- By developing the content of our half termly innovation days so that they better reflect our objectives. In particular, to develop content related to democracy and participation
- By ensuring we put in place a programme of staff training to help staff better understand the issues affecting our students’ lives and future prospects. Additionally, a focus on how staff relate to students to include a focus on language and unconscious bias
- By putting in place a programme of activities to improve students’ social and presentational skills. This will develop students’ confidence and self-esteem and help them compete for the best higher education and employment opportunities
- By creating more opportunities to celebrate the heritage and cultural diversity of our school community. This will be accomplished in part through our house and assembly systems. More generally, it is important that we strike a balance. Whilst recognising and understanding the negative experiences of BAME people during and since the colonial era, the study of the contribution of BAME groups to society must be celebratory. Our students should understand the remarkable things which BAME people have achieved. Greater community engagement for students through, for example, volunteering to help out at food banks
- Through a more diverse range of visitors, speakers and role models for students meet and learn from
- By featuring a wider range of books and other curriculum materials in our work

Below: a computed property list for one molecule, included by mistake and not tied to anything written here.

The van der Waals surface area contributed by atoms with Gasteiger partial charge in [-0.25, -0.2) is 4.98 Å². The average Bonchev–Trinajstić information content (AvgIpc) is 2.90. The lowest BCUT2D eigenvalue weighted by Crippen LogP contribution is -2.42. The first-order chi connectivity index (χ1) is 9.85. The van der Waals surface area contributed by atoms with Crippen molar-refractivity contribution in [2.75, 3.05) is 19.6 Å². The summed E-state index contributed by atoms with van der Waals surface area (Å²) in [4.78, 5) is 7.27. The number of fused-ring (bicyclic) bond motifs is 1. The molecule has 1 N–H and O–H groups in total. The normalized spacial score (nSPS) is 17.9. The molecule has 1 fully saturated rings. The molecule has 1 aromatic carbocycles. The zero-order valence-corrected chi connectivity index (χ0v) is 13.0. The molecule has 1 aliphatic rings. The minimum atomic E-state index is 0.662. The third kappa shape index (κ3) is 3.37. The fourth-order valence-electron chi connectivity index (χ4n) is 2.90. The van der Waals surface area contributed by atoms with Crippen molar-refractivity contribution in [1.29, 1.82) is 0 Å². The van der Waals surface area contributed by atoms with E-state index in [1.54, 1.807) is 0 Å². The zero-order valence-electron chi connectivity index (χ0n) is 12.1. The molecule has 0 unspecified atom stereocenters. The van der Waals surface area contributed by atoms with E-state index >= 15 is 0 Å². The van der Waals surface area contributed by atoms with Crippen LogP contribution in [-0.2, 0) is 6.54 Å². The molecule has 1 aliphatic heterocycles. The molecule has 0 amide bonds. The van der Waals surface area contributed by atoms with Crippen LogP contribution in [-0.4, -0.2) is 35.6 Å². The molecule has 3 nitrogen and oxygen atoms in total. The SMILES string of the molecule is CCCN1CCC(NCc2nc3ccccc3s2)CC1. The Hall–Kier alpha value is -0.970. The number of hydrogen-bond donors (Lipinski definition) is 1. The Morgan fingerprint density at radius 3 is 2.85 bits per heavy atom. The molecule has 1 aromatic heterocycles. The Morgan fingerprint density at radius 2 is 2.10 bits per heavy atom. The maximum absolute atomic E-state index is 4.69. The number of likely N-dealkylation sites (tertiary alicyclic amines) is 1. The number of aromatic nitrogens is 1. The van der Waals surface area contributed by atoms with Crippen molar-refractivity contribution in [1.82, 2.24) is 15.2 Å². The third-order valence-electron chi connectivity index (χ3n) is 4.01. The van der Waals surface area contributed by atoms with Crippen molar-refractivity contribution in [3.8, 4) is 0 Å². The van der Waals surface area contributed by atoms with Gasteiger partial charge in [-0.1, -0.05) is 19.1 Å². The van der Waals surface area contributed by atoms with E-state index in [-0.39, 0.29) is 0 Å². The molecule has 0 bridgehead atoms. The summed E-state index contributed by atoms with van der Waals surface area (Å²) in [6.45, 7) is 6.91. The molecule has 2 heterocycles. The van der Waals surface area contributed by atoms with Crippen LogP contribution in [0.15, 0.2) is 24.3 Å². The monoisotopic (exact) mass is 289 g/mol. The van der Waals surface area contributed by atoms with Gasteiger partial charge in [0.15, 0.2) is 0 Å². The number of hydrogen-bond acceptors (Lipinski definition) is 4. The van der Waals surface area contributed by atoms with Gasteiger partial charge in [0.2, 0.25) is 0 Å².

- By ensuring we provide high quality, up to date, careers provision
- By refining our mentoring provision to focus more on students with whom we can make the most significant impact. A greater focus on evaluating the effects of mentoring
- By ensuring that attractive extra-curricular opportunities (e.g. gym, boxing) are open to a wider range of students and not just those perceived to have ‘earned’ the opportunity by poor behaviour
- By seeking the views of students on how they see the curriculum and how they would like it to be developed
- By discussing with students how they feel they are perceived in and out of school and, where desirable, how they believe these perceptions can be changed.
We want our journey towards becoming a more inclusive and aware community to be exciting and celebratory. We recognise that there are many experiences in the histories and present lives of our BAME communities which must be addressed seriously and sensitively. However, our aim must be to improve our students’ futures through learning about their pasts. We wish to equip our students to be happy, secure and successful adults who understand and take pride in their heritage. In turn, we want this pride, and the accompanying skills we will help them develop, to inspire them to be the best people they can in their local communities and beyond.
Guide to Black History Month 2020
Parents and carers guide to Black Lives Matter
Chobham Academy BHM playlist:
The playlist was created by staff and students to celebrate Black History Month 2020. It is an opportunity to break down the myths of what black music is or represents. We hope you enjoy the listening, just as our students did during Friday lunch times in October 2020.
Other Educational Resources:
BLM British Red Cross Presentation (see document list at the bottom of this page)
BBC Teach BHM teaching and learning resources
BLM Ed Justice teaching and learning resources
Useful local external resources:
Show Racism the Red Card - https://www.theredcard.org/
Stephen Lawrence Charitable Trust - https://www.stephenlawrencetrust.org/
Stand Against Racism and Inequality (SARI) - https://www.sariweb.org.uk/
Stop Hate UK - https://www.stophateuk.org/